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Updated Statement By Glencore To The International Consortium Of Investigative Journalists, 6 November 2017

6 November 2017


Glencore complies with its tax obligations in line with the laws and regulations in the countries and territories in which we operate. We provide public disclosure of our economic contributions, including our tax, royalty and other payments to Governments. In 2016, Glencore paid $4bn in taxes and royalties to our host governments. Our disclosure of payments is aligned with the EU Accounting Directive. Glencore is an active supporter of the EITI. For further information on our payments to government, click here.


Glencore has held an investment in SwissMarine (SMC) since 2001. For commercial reasons, Glencore’s investment in SMC was not widely disclosed. Where required, Glencore has disclosed its beneficial ownership in SMC, for example to banks or tax authorities. SMC is not a subsidiary of Glencore nor is it a significant investment for the company. SMC operates dry bulk vessels and is run by its own management team.




In June 2007, Glencore acquired an interest in Nikanor Plc (Nikanor). Nikanor was a publicly listed company on the Alternative Investment Market (AIM) in London. Glencore’s shareholding in Nikanor prior to the merger with Katanga Mining Limited (Katanga) was an equity interest of 13.88%.

In January 2008, Nikanor and Katanga merged. The merger resulted in Glencore’s 13.88% equity stake in Nikanor being converted into an 8.52% stake in the combined group.

The main operating company of Nikanor in the Democratic Republic of Congo (DRC) was DRC Copper and Cobalt Project (DCP) and the main operating company of Katanga was Kamoto Copper Company (KCC). Gécamines, the state owned mining company, owned 25% in KCC and DCP. At the time of the merger, DCP owned various exploitation permits and mining rights in the DRC which had been transferred to DCP in February 2006. KCC was created in 2005 and leased exploitation permits and mining rights from Gécamines pursuant to a joint venture agreement concluded in February 2004.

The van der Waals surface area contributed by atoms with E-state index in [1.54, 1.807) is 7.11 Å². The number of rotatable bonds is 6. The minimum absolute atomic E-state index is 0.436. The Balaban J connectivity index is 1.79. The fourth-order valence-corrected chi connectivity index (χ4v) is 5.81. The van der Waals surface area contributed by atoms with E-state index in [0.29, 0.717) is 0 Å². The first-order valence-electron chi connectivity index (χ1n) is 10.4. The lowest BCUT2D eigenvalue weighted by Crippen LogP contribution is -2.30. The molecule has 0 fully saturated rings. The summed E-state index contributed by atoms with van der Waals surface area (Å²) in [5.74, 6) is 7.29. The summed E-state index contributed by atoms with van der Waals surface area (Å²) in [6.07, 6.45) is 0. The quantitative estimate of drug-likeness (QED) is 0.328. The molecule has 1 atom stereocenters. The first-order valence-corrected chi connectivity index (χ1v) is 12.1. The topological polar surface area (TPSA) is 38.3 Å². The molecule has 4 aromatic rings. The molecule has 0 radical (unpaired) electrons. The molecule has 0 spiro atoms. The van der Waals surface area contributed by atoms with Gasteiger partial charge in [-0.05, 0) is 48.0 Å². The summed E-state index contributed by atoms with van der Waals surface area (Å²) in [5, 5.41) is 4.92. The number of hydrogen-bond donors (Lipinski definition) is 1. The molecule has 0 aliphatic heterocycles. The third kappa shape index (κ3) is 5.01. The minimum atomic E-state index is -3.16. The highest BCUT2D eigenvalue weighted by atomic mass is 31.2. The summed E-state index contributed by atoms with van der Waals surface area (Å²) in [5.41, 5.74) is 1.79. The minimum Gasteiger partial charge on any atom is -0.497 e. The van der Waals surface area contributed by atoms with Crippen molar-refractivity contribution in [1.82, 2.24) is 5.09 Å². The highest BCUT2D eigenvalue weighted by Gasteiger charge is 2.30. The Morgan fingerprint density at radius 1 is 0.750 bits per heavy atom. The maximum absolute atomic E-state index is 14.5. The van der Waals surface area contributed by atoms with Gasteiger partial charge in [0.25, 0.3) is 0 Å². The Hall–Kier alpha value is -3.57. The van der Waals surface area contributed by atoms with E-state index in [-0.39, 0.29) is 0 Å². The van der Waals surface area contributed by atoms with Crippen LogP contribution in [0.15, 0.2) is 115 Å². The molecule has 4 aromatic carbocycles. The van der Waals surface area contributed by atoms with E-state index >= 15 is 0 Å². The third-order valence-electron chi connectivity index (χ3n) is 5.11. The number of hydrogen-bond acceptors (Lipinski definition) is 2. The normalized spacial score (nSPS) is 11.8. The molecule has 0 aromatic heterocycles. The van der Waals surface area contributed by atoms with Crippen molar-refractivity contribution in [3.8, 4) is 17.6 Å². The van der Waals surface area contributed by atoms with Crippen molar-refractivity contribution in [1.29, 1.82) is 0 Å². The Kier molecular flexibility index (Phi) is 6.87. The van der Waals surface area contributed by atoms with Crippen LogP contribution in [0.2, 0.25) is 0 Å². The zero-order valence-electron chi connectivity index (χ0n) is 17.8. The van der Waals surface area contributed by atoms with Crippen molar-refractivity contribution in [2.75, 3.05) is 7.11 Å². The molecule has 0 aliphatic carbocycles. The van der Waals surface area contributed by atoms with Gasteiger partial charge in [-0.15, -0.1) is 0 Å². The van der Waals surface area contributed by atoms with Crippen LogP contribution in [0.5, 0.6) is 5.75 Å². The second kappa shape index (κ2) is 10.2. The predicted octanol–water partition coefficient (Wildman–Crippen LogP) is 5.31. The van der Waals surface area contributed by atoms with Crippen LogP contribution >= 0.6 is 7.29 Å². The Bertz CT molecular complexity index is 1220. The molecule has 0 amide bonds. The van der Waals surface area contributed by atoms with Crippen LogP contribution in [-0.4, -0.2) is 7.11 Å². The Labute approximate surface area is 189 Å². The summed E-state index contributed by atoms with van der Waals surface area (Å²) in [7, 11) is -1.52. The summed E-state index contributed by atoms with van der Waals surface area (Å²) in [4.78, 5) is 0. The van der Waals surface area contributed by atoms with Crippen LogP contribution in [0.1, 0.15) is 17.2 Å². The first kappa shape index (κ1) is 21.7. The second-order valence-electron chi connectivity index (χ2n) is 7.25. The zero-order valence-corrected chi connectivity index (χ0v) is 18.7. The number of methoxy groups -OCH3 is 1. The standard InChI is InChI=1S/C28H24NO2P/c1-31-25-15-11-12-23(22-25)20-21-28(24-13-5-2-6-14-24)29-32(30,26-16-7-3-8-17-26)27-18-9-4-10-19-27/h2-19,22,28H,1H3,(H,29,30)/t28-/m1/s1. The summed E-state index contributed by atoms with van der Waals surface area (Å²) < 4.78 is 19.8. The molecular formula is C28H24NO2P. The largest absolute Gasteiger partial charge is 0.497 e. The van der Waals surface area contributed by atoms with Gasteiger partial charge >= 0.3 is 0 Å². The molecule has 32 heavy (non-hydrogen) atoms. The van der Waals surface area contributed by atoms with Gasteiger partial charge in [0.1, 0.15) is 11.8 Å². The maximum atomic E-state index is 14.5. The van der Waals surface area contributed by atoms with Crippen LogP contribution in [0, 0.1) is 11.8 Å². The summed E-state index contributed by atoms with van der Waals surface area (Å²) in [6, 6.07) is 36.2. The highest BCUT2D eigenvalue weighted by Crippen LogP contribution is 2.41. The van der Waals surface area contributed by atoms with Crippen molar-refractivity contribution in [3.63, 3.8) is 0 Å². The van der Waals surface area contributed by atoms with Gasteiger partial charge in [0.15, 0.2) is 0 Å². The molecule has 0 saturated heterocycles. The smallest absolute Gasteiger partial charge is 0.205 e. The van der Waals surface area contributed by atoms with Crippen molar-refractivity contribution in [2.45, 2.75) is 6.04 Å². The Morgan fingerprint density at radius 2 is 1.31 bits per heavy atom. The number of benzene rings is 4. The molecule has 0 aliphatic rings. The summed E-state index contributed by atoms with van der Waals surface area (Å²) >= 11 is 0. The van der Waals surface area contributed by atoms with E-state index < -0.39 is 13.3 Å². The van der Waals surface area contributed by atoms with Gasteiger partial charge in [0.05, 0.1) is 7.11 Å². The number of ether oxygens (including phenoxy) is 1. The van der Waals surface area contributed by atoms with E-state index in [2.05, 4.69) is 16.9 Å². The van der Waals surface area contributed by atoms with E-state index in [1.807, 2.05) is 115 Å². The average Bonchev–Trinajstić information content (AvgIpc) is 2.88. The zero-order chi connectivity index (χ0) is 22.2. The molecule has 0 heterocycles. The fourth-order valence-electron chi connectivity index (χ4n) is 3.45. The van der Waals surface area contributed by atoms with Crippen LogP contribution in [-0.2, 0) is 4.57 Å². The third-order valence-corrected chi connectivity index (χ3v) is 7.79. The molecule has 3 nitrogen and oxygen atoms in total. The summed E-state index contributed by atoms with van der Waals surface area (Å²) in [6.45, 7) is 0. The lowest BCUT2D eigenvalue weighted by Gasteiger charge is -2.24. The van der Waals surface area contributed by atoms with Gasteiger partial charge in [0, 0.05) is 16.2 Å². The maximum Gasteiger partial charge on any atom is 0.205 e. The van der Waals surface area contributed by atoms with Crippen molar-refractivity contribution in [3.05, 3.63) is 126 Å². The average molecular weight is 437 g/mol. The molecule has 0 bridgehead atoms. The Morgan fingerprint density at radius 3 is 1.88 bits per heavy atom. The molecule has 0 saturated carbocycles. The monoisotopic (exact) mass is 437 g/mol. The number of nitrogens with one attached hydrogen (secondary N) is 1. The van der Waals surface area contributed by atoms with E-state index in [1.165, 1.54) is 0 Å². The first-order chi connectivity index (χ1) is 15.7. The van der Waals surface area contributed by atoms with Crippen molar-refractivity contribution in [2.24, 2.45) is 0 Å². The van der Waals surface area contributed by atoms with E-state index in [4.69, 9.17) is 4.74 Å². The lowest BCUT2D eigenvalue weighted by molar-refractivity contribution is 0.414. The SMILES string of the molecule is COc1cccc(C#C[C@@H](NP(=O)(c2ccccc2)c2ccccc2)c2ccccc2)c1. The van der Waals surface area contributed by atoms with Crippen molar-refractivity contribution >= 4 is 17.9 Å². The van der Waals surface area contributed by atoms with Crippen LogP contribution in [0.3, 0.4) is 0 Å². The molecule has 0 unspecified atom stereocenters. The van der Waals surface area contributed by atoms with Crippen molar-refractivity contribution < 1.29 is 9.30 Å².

Joint Venture Agreement

In late 2007, Katanga commenced negotiations with Gécamines, the state owned mining company, regarding consolidating DCP into the KCC joint venture.

In February 2008, Katanga reached an agreement with Gécamines regarding the transfer of certain exploitation permits and mining rights from Gécamines to KCC, a subsidiary of Katanga. The February 2008 agreement provided for the payment of a Pas De Porte (access premium) to Gécamines which was to be calculated based on the reserves of copper of KCC identified in a feasibility study. Katanga announced in February 2008 that the amount payable pursuant to the agreed principle was approximately USD 135 million. Katanga also agreed to release significant copper and cobalt reserves to Gécamines with an estimated value of USD 825 million. Gécamines agreed to contribute replacement reserves or to pay compensation to Katanga if it was unable to replace such reserves.

Katanga thereafter commenced negotiations with Gécamines to implement the February 2008 agreement. The Katanga board resolved in June 2008 to mandate Mr Gertler, who had a significant interest in Katanga, to negotiate with the DRC authorities on the basis of the February 2008 agreement. In the course of negotiations, Gécamines and Katanga debated the extent of the reserves at KCC which were to be taken into account in calculating the Pas De Porte pursuant to the February 2008 agreement. During the negotiations, Gécamines put forward various positions regarding the Pas De Porte it believed was payable by KCC, including amounts of USD 585 million and USD 200 million. Katanga successfully maintained its position that the sum it had previously announced was essentially correct and reflected the principle agreed in February 2008 before Mr Gertler was mandated which was that the Pas de Porte should only apply to the exploitation permits and mining rights that were actually transferred to KCC. In July 2009, a joint venture agreement was concluded between Katanga and Gécamines which provided for the payment of a Pas De Porte of USD 140 million.



In November 2007 Glencore granted a convertible loan of USD 150 million to Katanga. In January 2009, during the financial crisis, Glencore agreed to increase the amount of the convertible loan to USD 265 million.

In February 2009, Glencore Finance (Bermuda) Ltd made a loan to Lora Enterprises Limited (Lora), an entity affiliated with Mr Gertler, which was effected through a transfer of a participation in the convertible loan facility which Glencore had provided to Katanga. The loan to Lora was made on commercial terms negotiated at arm’s length. The loan benefited from an appropriate security package (including a pledge over the associated Katanga shares) in respect of which filings were made with relevant registrars. The loan was fully repaid by Lora in 2010.

In May 2009, Katanga announced a USD 250 million rights issue in which Glencore participated.

In June 2009, Glencore converted its convertible loan in Katanga and acquired a controlling interest in Katanga. Following the conversion of the convertible loan and the Katanga rights issue which completed in July 2009, Glencore held approximately 77.9% of Katanga.


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